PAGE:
Module std::prim_f321.0.0[][src]

Expand description

A 32-bit floating point type (specifically, the “binary32” type defined in IEEE 754-2008).

This type can represent a wide range of decimal numbers, like 3.5, 27, -113.75, 0.0078125, 34359738368, 0, -1. So unlike integer types (such as i32), floating point types can represent non-integer numbers, too.

However, being able to represent this wide range of numbers comes at the cost of precision: floats can only represent some of the real numbers and calculation with floats round to a nearby representable number. For example, 5.0 and 1.0 can be exactly represented as f32, but 1.0 / 5.0 results in 0.20000000298023223876953125 since 0.2 cannot be exactly represented as f32. Note, however, that printing floats with println and friends will often discard insignificant digits: println!("{}", 1.0f32 / 5.0f32) will print 0.2.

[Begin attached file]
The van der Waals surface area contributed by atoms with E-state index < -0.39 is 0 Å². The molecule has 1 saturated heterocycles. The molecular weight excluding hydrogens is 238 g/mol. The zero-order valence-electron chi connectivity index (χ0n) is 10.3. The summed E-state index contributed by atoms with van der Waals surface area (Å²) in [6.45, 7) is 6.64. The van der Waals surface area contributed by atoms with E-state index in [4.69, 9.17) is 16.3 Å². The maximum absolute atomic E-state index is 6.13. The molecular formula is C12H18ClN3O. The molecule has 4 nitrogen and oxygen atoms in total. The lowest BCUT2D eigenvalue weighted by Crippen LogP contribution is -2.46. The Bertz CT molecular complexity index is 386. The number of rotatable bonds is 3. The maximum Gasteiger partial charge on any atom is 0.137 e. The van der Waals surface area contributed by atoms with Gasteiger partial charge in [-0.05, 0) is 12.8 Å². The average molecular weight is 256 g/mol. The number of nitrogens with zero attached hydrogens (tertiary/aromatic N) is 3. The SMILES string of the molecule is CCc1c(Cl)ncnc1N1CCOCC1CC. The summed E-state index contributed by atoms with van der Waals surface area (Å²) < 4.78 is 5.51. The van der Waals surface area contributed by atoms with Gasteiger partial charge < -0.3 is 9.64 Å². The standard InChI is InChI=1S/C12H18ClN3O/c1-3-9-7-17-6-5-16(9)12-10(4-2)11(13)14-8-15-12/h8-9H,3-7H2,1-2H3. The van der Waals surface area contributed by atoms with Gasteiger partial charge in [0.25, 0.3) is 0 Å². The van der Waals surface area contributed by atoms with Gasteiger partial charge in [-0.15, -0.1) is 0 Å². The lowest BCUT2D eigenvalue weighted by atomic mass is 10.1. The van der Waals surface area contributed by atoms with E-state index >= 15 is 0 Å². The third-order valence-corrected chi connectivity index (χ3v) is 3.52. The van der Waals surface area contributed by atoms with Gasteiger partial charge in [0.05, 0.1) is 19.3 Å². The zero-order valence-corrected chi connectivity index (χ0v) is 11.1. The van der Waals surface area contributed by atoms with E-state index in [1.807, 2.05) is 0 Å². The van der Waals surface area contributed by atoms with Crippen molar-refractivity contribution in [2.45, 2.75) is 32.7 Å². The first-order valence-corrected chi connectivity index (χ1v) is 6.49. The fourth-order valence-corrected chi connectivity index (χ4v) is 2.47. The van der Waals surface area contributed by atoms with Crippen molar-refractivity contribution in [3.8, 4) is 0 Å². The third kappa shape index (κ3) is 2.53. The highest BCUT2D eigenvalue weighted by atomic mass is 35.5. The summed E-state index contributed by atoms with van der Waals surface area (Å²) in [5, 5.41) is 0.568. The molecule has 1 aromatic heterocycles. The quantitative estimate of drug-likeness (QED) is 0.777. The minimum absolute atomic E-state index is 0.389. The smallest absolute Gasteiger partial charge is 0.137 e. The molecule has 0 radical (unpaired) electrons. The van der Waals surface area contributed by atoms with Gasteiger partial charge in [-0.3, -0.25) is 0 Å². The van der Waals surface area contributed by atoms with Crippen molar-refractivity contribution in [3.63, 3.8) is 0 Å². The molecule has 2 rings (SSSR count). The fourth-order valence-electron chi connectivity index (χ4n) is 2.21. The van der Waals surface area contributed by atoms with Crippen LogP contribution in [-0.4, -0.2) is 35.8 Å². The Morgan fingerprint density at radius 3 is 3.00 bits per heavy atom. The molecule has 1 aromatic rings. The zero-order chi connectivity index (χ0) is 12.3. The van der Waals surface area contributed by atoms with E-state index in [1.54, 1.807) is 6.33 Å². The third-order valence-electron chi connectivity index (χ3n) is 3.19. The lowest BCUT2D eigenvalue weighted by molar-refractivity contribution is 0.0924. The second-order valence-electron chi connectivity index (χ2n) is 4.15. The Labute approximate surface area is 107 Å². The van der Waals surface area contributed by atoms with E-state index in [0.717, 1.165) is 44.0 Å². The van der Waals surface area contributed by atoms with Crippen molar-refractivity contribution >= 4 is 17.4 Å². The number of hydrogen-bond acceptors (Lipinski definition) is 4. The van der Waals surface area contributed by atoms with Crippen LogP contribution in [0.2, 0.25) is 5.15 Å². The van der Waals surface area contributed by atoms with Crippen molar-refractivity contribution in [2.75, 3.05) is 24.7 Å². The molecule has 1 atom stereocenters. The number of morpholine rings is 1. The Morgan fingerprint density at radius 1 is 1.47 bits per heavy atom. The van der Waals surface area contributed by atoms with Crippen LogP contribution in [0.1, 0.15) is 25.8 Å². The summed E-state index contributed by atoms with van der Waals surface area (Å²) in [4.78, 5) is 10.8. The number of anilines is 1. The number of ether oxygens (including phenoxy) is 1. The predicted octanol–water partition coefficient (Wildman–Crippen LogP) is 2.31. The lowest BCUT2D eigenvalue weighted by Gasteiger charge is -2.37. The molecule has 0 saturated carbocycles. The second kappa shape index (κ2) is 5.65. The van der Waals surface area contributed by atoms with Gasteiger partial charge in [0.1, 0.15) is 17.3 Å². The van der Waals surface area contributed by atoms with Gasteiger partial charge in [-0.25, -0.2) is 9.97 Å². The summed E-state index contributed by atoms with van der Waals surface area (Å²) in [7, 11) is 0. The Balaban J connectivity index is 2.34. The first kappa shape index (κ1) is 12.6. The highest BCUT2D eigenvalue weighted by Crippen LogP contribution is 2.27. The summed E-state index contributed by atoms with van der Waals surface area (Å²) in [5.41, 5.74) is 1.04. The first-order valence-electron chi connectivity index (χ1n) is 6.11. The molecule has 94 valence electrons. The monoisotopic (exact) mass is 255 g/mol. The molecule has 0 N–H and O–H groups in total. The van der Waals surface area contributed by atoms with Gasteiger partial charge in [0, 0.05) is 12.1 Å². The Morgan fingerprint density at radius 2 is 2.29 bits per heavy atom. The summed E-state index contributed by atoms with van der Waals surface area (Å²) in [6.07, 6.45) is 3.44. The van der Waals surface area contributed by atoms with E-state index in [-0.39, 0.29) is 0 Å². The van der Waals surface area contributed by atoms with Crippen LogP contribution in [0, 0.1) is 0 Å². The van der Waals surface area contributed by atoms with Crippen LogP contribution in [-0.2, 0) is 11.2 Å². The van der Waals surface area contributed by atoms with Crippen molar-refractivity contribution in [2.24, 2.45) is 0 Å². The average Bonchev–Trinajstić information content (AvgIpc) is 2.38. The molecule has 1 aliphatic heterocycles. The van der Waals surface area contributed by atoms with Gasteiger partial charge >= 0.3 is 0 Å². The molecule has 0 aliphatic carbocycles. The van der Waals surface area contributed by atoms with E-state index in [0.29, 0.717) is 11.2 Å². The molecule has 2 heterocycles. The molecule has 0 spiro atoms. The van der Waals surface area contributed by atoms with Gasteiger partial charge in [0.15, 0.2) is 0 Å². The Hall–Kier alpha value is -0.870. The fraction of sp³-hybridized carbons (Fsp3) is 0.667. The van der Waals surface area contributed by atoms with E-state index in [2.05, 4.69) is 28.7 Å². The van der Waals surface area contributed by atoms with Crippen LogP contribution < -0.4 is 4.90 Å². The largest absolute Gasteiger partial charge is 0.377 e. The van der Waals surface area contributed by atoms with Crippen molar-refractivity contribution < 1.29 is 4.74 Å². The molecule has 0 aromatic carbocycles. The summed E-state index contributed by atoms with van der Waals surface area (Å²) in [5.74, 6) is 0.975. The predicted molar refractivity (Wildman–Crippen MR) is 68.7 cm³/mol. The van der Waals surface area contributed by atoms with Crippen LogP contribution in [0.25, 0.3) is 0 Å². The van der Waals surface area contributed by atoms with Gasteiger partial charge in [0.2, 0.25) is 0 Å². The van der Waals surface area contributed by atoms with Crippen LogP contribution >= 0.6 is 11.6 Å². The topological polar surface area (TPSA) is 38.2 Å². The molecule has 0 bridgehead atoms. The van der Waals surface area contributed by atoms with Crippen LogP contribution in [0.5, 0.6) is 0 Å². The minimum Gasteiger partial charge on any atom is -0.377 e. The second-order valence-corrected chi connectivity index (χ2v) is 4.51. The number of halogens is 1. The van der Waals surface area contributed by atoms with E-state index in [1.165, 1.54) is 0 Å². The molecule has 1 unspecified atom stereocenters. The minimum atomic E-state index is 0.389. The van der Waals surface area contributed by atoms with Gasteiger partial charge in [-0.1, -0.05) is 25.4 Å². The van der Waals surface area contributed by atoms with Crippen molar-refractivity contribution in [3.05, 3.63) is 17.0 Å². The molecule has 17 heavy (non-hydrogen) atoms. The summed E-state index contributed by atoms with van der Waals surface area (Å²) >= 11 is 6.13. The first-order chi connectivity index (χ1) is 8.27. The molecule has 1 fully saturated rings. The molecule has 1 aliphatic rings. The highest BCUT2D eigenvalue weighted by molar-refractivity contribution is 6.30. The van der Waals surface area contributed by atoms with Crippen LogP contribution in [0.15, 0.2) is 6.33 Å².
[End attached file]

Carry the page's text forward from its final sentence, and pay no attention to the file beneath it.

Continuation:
Additionally, f32 can represent some special values:

  • −0.0: IEEE 754 floating point numbers have a bit that indicates their sign, so −0.0 is a possible value. For comparison −0.0 = +0.0, but floating point operations can carry the sign bit through arithmetic operations. This means −0.0 × +0.0 produces −0.0 and a negative number rounded to a value smaller than a float can represent also produces −0.0.
  • and −∞: these result from calculations like 1.0 / 0.0.
  • NaN (not a number): this value results from calculations like (-1.0).sqrt(). NaN has some potentially unexpected behavior: it is unequal to any float, including itself! It is also neither smaller nor greater than any float, making it impossible to sort. Lastly, it is considered infectious as almost all calculations where one of the operands is NaN will also result in NaN.

For more information on floating point numbers, see Wikipedia.

See also the std::f32::consts module.